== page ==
Throughout August the Banbury Guardian is revealing some of the fascinating stories in Banburyshire based around the First World War.
Even though the First World War was fought on foreign fields, the people of Britain still felt the impact and some of them made an important, direct contribution to the war effort – while making incredible sacrifices in doing so.
This was definitely true for the people of Banburyshire, and in particular the ‘canary girls’ of the National Shell Filling Factory No.9 by Overthorpe whose skin turned yellow from handling the hazardous chemicals.
Production of filled shells began in April 1916 and at the height of the war gave employment to 933 men and 548 women whose hard and dangerous work played a vital part in the war effort.
Despite the dangers, this was a unique opportunity for the women of Banbury and the surrounding villages.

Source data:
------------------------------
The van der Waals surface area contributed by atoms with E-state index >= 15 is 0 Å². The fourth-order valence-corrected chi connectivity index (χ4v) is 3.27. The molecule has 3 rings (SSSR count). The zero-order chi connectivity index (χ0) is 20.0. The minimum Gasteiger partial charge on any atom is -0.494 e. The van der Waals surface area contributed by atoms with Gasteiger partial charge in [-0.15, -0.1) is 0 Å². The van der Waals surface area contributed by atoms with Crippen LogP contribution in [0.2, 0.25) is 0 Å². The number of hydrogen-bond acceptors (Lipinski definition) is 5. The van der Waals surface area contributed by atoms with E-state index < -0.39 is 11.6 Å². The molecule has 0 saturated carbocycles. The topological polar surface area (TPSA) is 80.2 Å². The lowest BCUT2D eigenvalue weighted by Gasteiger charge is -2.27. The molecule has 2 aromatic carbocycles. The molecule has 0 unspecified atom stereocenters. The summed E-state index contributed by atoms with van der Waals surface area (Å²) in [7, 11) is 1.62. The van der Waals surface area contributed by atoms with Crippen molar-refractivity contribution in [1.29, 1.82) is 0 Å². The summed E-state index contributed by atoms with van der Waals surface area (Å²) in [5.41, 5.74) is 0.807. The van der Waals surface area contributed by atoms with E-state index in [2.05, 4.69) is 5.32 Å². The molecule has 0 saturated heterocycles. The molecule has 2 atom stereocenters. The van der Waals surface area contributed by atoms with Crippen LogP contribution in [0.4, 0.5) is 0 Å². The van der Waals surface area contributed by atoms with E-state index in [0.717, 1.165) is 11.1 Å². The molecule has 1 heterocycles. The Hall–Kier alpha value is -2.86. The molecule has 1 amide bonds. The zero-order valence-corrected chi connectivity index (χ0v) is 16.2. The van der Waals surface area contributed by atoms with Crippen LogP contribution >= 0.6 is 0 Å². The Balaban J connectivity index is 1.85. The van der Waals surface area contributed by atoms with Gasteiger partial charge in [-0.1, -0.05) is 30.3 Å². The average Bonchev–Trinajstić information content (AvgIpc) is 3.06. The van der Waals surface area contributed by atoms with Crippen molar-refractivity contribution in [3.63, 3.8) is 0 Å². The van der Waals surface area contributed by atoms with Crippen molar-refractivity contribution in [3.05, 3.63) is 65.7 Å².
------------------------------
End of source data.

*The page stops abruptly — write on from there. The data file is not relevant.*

Middleton Cheney historian Nancy Long said: “Girls hadn’t really gone out to work before so it was probably a great opportunity for them to socialise.
“They got caught up in this patriotism because the alternative was too awful to think about.”
Artillery shells were the main items produced, filled with high explosives, shrapnel or mustard gas. For 12 hours every day, the munitionettes filled shells with cordite or acetone which stained their faces and hands yellow – earning them the nickname ‘canaries’.
Some of them even gave birth to yellow babies. One of these ‘canary babies’ was Gladys Sangster, whose mother worked as a munitionette in the factory.
At the end of the war all the girls received a letter of thanks from Winston Churchill, who told them that without their help the allies would not have broken through the Hindenburg Line in September 1918; the final push that eventually won the war.
Those who want to know even more about Filling Factory Number No.9 can go along to the Banbury Museum exhibition Feeding the Frontline, which runs until November 15. People will also be able to see some real shell components that Mrs Sangster has donated.